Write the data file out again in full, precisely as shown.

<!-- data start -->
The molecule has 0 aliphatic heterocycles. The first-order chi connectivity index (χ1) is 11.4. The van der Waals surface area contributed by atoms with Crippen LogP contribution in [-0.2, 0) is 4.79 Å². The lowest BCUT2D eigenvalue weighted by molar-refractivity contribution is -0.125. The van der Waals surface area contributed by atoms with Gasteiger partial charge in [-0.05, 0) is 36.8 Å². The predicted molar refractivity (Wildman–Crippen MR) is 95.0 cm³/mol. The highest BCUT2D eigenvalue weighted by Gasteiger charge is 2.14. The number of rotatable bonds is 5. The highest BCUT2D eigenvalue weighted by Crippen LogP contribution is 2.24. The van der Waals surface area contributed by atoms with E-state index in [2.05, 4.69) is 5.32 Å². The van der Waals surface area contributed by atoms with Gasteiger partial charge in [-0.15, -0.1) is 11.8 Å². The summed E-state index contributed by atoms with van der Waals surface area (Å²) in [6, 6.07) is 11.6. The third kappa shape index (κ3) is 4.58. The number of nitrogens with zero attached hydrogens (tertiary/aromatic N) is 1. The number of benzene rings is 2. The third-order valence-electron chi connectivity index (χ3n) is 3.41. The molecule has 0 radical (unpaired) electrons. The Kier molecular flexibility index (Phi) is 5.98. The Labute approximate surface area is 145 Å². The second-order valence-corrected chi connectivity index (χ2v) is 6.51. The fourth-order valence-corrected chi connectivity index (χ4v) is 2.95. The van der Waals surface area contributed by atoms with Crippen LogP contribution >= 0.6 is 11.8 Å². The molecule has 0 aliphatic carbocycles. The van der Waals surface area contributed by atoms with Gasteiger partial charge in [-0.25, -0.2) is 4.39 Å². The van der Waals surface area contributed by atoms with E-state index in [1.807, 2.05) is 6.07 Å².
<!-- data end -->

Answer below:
The molecule has 0 aliphatic heterocycles. The first-order chi connectivity index (χ1) is 11.4. The van der Waals surface area contributed by atoms with Crippen LogP contribution in [-0.2, 0) is 4.79 Å². The lowest BCUT2D eigenvalue weighted by molar-refractivity contribution is -0.125. The van der Waals surface area contributed by atoms with Gasteiger partial charge in [-0.05, 0) is 36.8 Å². The predicted molar refractivity (Wildman–Crippen MR) is 95.0 cm³/mol. The highest BCUT2D eigenvalue weighted by Gasteiger charge is 2.14. The number of rotatable bonds is 5. The highest BCUT2D eigenvalue weighted by Crippen LogP contribution is 2.24. The van der Waals surface area contributed by atoms with E-state index in [2.05, 4.69) is 5.32 Å². The van der Waals surface area contributed by atoms with Gasteiger partial charge in [-0.15, -0.1) is 11.8 Å². The summed E-state index contributed by atoms with van der Waals surface area (Å²) in [6, 6.07) is 11.6. The third kappa shape index (κ3) is 4.58. The number of nitrogens with zero attached hydrogens (tertiary/aromatic N) is 1. The number of benzene rings is 2. The third-order valence-electron chi connectivity index (χ3n) is 3.41. The molecule has 0 radical (unpaired) electrons. The Kier molecular flexibility index (Phi) is 5.98. The Labute approximate surface area is 145 Å². The second-order valence-corrected chi connectivity index (χ2v) is 6.51. The fourth-order valence-corrected chi connectivity index (χ4v) is 2.95. The van der Waals surface area contributed by atoms with Crippen LogP contribution >= 0.6 is 11.8 Å². The molecule has 0 aliphatic carbocycles. The van der Waals surface area contributed by atoms with Gasteiger partial charge in [-0.25, -0.2) is 4.39 Å². The van der Waals surface area contributed by atoms with E-state index in [1.807, 2.05) is 6.07 Å².